1 month ago
    • Thanks for the feedback man! That's an interesting point of view. You're definitely spot on about Hyundai copy and pasting a Golf GTI and improving on the weak points. I definitely think a lack of creativity is one of the things that can take...

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        1 month ago
    • Yeah I'm with you on the Golf GTI comparison. And that's also exactly why I just don't understand the selling figures of the Golf GTI. Yes it's fast and pretty reliable, but it lacks emotion in my opinion. To be brutally honest, it's the case...

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        1 month ago
  • Brilliantly said and couldn’t agree more. It goes deeper than you think too, the manual gearbox for example is not as good or efficient as an auto these days, but I bet most of us would prefer one. I have had so many technically great cars, fast as hell, precise, technically almost perfect, but all have failed to capture my interest as much as my 300bhp focus st225 that shouts it’s warbly voice too loud, tries to throw me into a ditch every time it can and consistently allows others to say ‘that’s orange’ to me. That to me is character and it IS important in cars. U can’t beat cars u have to work with to get the best out of.

      1 month ago
    • Good choice of car! The 5 pot certainly helps with the character in the ST.

      The auto/manual debate is one that I think is a bit unrelated. I've spent significant time with new Aston Martins and they were lacking a bit but I'm willing to bet...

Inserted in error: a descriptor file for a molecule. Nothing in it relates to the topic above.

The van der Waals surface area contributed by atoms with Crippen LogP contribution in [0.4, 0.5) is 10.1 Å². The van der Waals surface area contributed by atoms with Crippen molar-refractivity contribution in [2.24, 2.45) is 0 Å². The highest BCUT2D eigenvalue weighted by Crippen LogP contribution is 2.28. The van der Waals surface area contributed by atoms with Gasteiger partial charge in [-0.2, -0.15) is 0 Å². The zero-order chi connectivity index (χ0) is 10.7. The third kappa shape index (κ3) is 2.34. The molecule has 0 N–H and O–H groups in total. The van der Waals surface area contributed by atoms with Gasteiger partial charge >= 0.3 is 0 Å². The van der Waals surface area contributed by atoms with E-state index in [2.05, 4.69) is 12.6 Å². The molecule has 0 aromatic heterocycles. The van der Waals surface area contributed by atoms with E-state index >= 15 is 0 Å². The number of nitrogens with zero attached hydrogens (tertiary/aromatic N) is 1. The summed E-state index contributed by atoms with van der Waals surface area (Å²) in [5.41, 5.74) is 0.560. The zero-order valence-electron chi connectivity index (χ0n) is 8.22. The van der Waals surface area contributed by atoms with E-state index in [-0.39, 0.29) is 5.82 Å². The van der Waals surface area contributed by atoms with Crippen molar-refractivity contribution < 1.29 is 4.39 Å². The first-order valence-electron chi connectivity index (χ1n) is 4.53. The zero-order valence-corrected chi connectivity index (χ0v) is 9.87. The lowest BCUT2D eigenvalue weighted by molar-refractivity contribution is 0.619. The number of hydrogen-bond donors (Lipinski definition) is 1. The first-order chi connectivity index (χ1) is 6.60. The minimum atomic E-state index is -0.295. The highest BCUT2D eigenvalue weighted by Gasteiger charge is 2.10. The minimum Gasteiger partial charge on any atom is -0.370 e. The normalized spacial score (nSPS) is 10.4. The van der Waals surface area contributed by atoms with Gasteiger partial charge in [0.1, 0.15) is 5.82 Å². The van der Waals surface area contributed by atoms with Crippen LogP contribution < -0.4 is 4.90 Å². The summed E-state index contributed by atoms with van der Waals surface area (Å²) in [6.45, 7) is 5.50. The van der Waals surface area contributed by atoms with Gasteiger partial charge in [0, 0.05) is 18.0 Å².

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        1 month ago
  • I find it extremely hard to bond with these modern vehicles. I felt the exact same way when I got rid of my brand new Corolla Hatchback, and I'm even feeling the same about my MX-5. I don't think that being unreliable would make that bond stronger, but it just seems like every single car has the same exact personality these days. I don't feel like anything in the sporty-regular car segment is truly special, until you get into the really limited/special editions of cars (Focus RS, Civic Type R, etc.). I think going forward that cars are gonna lose soul and personality in exchange for technology. I want the motorsport theatre experience. I want song, dance, drama, a story, but to feel catharsis--that is really only around in a select few vehicles. I guess I'll just keep dreaming.

      1 month ago
    • It is still out there David, but like you said limited to the select few. For 99% of people hot and cold running Apple Carplay is exactly what they want out of a car, and I fully accept that we are the 1%.

      I'm very lucky to own a 19 year old Focus RS...

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        1 month ago
    • I guess I’ll just follow one of those get-rich-quick-crypto schemes from my Insta DMs and buy the GT3 Touring of my dreams.

        1 month ago
  • Fantastic read Tom; engaging and enjoyable. It's good to hear a property honest account of the vehicle as well.

      1 month ago
    • Thanks for the kind words Aaron, really appreciate it. Yeah make no mistake it's a great car but it just wasn't the right one for me.

        1 month ago